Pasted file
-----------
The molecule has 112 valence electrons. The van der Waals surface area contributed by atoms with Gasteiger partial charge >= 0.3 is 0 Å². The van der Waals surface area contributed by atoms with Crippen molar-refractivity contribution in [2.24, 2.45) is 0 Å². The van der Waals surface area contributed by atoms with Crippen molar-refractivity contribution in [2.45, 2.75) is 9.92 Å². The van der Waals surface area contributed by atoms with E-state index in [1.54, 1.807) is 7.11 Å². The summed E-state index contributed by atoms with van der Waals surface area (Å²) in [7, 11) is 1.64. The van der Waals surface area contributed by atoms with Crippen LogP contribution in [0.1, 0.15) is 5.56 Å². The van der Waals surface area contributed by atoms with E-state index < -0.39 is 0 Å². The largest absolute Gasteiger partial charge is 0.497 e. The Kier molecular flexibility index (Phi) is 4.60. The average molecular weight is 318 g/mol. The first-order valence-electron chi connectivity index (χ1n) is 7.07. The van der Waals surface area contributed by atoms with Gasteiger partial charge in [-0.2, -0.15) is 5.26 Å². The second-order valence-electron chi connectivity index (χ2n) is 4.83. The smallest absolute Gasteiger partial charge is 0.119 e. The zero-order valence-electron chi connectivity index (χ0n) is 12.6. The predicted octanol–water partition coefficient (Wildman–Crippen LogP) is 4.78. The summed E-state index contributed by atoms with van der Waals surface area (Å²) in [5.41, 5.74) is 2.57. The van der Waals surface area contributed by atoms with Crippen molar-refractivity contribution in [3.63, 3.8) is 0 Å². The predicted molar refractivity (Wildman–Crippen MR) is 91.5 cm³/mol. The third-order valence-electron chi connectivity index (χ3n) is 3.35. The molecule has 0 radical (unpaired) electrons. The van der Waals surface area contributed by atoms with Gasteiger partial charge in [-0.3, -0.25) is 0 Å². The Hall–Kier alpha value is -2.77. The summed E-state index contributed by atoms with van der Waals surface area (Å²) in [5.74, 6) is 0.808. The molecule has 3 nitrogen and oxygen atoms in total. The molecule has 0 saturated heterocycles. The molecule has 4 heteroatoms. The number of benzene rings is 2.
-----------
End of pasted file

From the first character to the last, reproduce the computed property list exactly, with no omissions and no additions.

The molecule has 112 valence electrons. The van der Waals surface area contributed by atoms with Gasteiger partial charge >= 0.3 is 0 Å². The van der Waals surface area contributed by atoms with Crippen molar-refractivity contribution in [2.24, 2.45) is 0 Å². The van der Waals surface area contributed by atoms with Crippen molar-refractivity contribution in [2.45, 2.75) is 9.92 Å². The van der Waals surface area contributed by atoms with E-state index in [1.54, 1.807) is 7.11 Å². The summed E-state index contributed by atoms with van der Waals surface area (Å²) in [7, 11) is 1.64. The van der Waals surface area contributed by atoms with Crippen LogP contribution in [0.1, 0.15) is 5.56 Å². The van der Waals surface area contributed by atoms with E-state index < -0.39 is 0 Å². The largest absolute Gasteiger partial charge is 0.497 e. The Kier molecular flexibility index (Phi) is 4.60. The average molecular weight is 318 g/mol. The first-order valence-electron chi connectivity index (χ1n) is 7.07. The van der Waals surface area contributed by atoms with Gasteiger partial charge in [-0.2, -0.15) is 5.26 Å². The second-order valence-electron chi connectivity index (χ2n) is 4.83. The smallest absolute Gasteiger partial charge is 0.119 e. The zero-order valence-electron chi connectivity index (χ0n) is 12.6. The predicted octanol–water partition coefficient (Wildman–Crippen LogP) is 4.78. The summed E-state index contributed by atoms with van der Waals surface area (Å²) in [5.41, 5.74) is 2.57. The van der Waals surface area contributed by atoms with Crippen molar-refractivity contribution in [3.63, 3.8) is 0 Å². The predicted molar refractivity (Wildman–Crippen MR) is 91.5 cm³/mol. The third-order valence-electron chi connectivity index (χ3n) is 3.35. The molecule has 0 radical (unpaired) electrons. The van der Waals surface area contributed by atoms with Gasteiger partial charge in [-0.3, -0.25) is 0 Å². The Hall–Kier alpha value is -2.77. The summed E-state index contributed by atoms with van der Waals surface area (Å²) in [5.74, 6) is 0.808. The molecule has 3 nitrogen and oxygen atoms in total. The molecule has 0 saturated heterocycles. The molecule has 4 heteroatoms. The number of benzene rings is 2.